What is happening in a double top or bottom (generally more common than the triple top or bottom in stocks)from a technical perspective? Support is a price area where there are more willing buyers than sellers and this buying will drive prices back up. Resistance is a price area where selling interest is strong and sellers will overwhelm buyers and drive the price down.

Double bottoms form in a price area where in the initial bottom there was an abundance of willing buyers; e.g., a group of savvy investors and traders view the market as especially cheap. If the potential buyers were strongly interested once in a particular area and there is no great change in the market outlook, they will then tend to be interested again in further buying in the same price area, perhaps even more strongly on a second decline to the same area. This buying will cause a rebound.

Double or triple tops form in a price area where the would be sellers are in control because of their numbers and willingness to sell most or all of what they own of a stock or the overall index or sector. This may also be a price area where there is willingness to take substantial short positions such as by hedge funds. My last three chart examples are drawn from my (Essential Technical Analysis) book:

A technical 'confirmation' can be used to determine whether a SIGNIFICANT double or triple top or bottom is in place and the dominant trend has reversed. The definition of an uptrend is a series of higher highs and higher reaction lows. It is not the failure of prices to exceed a prior peak (this could always happen later), but a decline that exceeds a prior reaction low that initially confirms that a trend reversal has taken place.

A double bottom is confirmed when a prior significant rally peak (in a decline just ended) is also exceeded, after an apparent double bottom. Another related confirming indicator, while secondary to exceeding a prior swing low or high, is having volume action in synch with price action. If there's a reversal of trend implied by a double bottom or top, the volume will typically jump from average daily volume in the recent past.

Generally the MORE time that separates twin (or triple) tops or bottoms the more significant is a subsequent trend reversal.

Volume offers (frequently, not always) a good secondary confirmation for double/triple tops and bottoms in stocks and can be looked at in addition to price action. If there is no volume confirmation to price action and there is only a slight closing break of a prior low or high, it's usually a good idea to wait for a second consecutive close above or below the low or high in question.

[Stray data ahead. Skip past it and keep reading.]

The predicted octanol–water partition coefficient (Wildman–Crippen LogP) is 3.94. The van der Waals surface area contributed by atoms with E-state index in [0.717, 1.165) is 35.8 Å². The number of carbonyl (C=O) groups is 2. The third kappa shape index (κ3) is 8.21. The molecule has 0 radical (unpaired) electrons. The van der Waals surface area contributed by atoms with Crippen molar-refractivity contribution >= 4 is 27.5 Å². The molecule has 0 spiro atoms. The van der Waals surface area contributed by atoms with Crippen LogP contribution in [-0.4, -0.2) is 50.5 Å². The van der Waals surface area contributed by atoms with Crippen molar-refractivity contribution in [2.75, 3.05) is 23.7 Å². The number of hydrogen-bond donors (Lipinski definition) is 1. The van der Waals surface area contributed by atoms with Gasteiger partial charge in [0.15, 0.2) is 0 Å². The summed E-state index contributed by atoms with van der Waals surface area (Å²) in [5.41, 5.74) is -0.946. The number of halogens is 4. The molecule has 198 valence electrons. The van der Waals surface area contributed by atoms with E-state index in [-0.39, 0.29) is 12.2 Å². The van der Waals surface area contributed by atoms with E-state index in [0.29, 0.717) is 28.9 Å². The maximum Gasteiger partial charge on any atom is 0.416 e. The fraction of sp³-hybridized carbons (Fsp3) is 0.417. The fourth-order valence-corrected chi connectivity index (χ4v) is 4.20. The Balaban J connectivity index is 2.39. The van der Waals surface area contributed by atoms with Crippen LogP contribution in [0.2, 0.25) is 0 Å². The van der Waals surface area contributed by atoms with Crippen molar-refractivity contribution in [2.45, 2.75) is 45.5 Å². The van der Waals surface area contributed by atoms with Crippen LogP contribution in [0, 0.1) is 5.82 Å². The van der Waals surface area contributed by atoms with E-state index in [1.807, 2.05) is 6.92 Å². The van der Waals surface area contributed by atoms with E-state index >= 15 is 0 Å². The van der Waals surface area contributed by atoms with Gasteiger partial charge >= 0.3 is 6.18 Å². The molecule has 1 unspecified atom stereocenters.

It's useful to remember the psychology involved in double/triple tops and bottoms that form: they are repeat patterns. Market participants become convinced that a price floor or ceiling has been established. There is then more belief in the staying power of the trend after the double top or bottom has formed and more people get into the index options or into the stock, which then helps keep the trend going.

The pattern of double or triple, tops is a very useful one as a guide to getting into or out of the market for traders and investors. I myself like entry at such points as I can then take a relatively small risk as liquidating stops can be set just above or below the second or third top or bottom. Because of this, I will not necessarily WAIT for confirmation of the double top or bottom reversal pattern, which is achieved only when prices also go on to exceed a prior upswing high or low as described above.

This preemptive strategy assumes the risk of a pattern failure in exchange for a more favorable risk to reward ratio, which is especially relevant to traders. Investors looking to take a long-term position may wish to wait for the confirming price action. It is always important to pull together all aspects of trend analysis.

If long at a possible double top, your risk of giving back a substantial portion of any unrealized gain is generally higher than the reward potential of a further up leg. At such a juncture, it is not necessary to exit your position, as the old top may certainly be exceeded, but raising any exiting stop to just under the last prior significant downswing low is warranted.

You can exit calls at a probable double top, especially if the prior peak was a major one, while also being prepared to assume new long positions/long calls if prices push through the most recent high by a significant amount (e.g., more than 5%) and on strong volume. Conversely, be prepared to exit puts on the first signs of a strong upside reversal, especially on a volume jump, after prices have moved into the area of a prior significant low.